information about the user's private key. In particular, if information | able to obtain information about the user's private key. In | |||

on whether or not a given decryption was successful is available, if | particular, if information on whether or not a given decryption was | |||

ciphertext encrypted with the agreed upon key is available, or if a MAC | successful is available, if ciphertext encrypted with the agreed upon | |||

computed with the agreed upon key is available, information about the | key is available, or if a MAC computed with the agreed upon key is | |||

available, information about the user's private key can be obtained. | ||||

user's private key can be obtained. | Assume Party A has a valid public key ya and that Party B has a | |||

public key yb that is not of the form described in Section 1.1, | ||||

rather yb has order r, where r is much less than q. Thus yb^r=1 mod | ||||

p. Now, when Party A produces ZZ as yb^xa mod p, there will only be | ||||

r possible values for ZZ instead of q-3 possible values. At this | ||||

point Party B does not know the value ZZ, but may be able to | ||||

exhaustively search for it. | ||||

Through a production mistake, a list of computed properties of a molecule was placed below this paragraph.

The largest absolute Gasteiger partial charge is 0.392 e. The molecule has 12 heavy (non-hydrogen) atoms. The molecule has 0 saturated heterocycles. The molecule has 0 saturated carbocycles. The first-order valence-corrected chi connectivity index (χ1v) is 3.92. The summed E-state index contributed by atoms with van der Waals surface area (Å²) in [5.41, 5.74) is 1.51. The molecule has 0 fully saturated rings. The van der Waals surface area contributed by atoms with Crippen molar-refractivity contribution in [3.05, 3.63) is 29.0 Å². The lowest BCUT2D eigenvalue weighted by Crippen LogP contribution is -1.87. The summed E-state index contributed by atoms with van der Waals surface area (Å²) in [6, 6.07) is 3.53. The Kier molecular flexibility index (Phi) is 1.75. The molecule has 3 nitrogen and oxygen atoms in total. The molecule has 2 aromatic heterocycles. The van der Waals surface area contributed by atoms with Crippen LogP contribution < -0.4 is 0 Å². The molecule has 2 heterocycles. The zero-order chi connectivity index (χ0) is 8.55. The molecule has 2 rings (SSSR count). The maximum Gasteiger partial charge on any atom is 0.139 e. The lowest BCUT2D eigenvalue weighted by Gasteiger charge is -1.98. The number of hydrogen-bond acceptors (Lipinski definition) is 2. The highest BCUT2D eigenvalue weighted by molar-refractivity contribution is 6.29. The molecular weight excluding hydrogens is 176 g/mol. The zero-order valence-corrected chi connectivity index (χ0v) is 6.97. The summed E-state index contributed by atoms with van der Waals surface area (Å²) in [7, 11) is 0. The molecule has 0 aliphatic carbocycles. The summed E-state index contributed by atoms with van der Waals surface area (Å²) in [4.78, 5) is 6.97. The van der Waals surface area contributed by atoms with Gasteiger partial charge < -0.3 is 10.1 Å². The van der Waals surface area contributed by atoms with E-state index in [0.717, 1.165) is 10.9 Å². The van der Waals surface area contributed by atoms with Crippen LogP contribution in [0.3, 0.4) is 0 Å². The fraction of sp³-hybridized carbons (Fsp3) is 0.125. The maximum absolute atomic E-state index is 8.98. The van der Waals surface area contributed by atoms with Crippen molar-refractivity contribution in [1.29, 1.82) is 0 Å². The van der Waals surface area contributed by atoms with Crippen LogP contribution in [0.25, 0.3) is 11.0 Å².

Assume Party A has a properly formatted public key ya and that Party B | If Party A encrypts plaintext with this value and makes that | |||

has a public key yb that is not of the form described in Section 1.1, | ciphertext available to Party B, Party B only needs to exhaustively | |||

rather yb has order r, where r<<q. Thus yb^r=1 mod p. Now, when Party | search through r possibilities to determine which key produced the | |||

A produces ZZ as yb^xa mod p, there will only be r possible values for | ciphertext. When the correct one is found, this gives information | |||

ZZ instead of q possible values. At this point Party B does not know | about the value of xa modulo r. Similarly, if Party A uses ZZ to | |||

the value ZZ, but may be able to exhaustively search for it. | decrypt a ciphertext and Party B is able to determine whether or not | |||

decryption was performed correctly, then information about xa can be | ||||

obtained. The actual number of messages that must be sent or | ||||

received for these attacks to be successful will depend on the | ||||

structure of the prime p. However, it is not unreasonable to expect | ||||

that the entire private key could be determined after as few as one | ||||

hundred messages. | ||||

If Party A encrypts plaintext with this value and makes that ciphertext | A similar attack can be mounted if Party B chooses a public key of | |||

available to Party B, Party B only needs to exhaustively search through | the form yb=g^xb*f, where f is an element of small order. In this | |||

r possibilities to determine which key produced the ciphertext. When | situation Party A will compute ZZ=yb^xa=g^(xa*xb)*f^xa mod p. Again, | |||